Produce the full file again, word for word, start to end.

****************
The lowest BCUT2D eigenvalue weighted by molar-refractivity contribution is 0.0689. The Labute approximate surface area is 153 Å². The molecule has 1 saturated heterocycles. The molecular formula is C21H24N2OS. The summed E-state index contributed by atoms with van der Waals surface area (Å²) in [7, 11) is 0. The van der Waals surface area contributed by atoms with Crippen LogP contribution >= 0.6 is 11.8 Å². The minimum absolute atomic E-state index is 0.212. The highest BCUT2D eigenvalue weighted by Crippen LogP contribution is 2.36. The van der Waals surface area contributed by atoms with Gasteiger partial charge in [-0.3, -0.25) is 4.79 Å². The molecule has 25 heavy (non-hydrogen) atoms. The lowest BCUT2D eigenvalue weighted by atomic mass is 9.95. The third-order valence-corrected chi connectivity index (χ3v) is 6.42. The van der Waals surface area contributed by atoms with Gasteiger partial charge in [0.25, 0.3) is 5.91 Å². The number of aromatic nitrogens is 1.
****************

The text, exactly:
The lowest BCUT2D eigenvalue weighted by molar-refractivity contribution is 0.0689. The Labute approximate surface area is 153 Å². The molecule has 1 saturated heterocycles. The molecular formula is C21H24N2OS. The summed E-state index contributed by atoms with van der Waals surface area (Å²) in [7, 11) is 0. The van der Waals surface area contributed by atoms with Crippen LogP contribution >= 0.6 is 11.8 Å². The minimum absolute atomic E-state index is 0.212. The highest BCUT2D eigenvalue weighted by Crippen LogP contribution is 2.36. The van der Waals surface area contributed by atoms with Gasteiger partial charge in [-0.3, -0.25) is 4.79 Å². The molecule has 25 heavy (non-hydrogen) atoms. The lowest BCUT2D eigenvalue weighted by atomic mass is 9.95. The third-order valence-corrected chi connectivity index (χ3v) is 6.42. The van der Waals surface area contributed by atoms with Gasteiger partial charge in [0.25, 0.3) is 5.91 Å². The number of aromatic nitrogens is 1.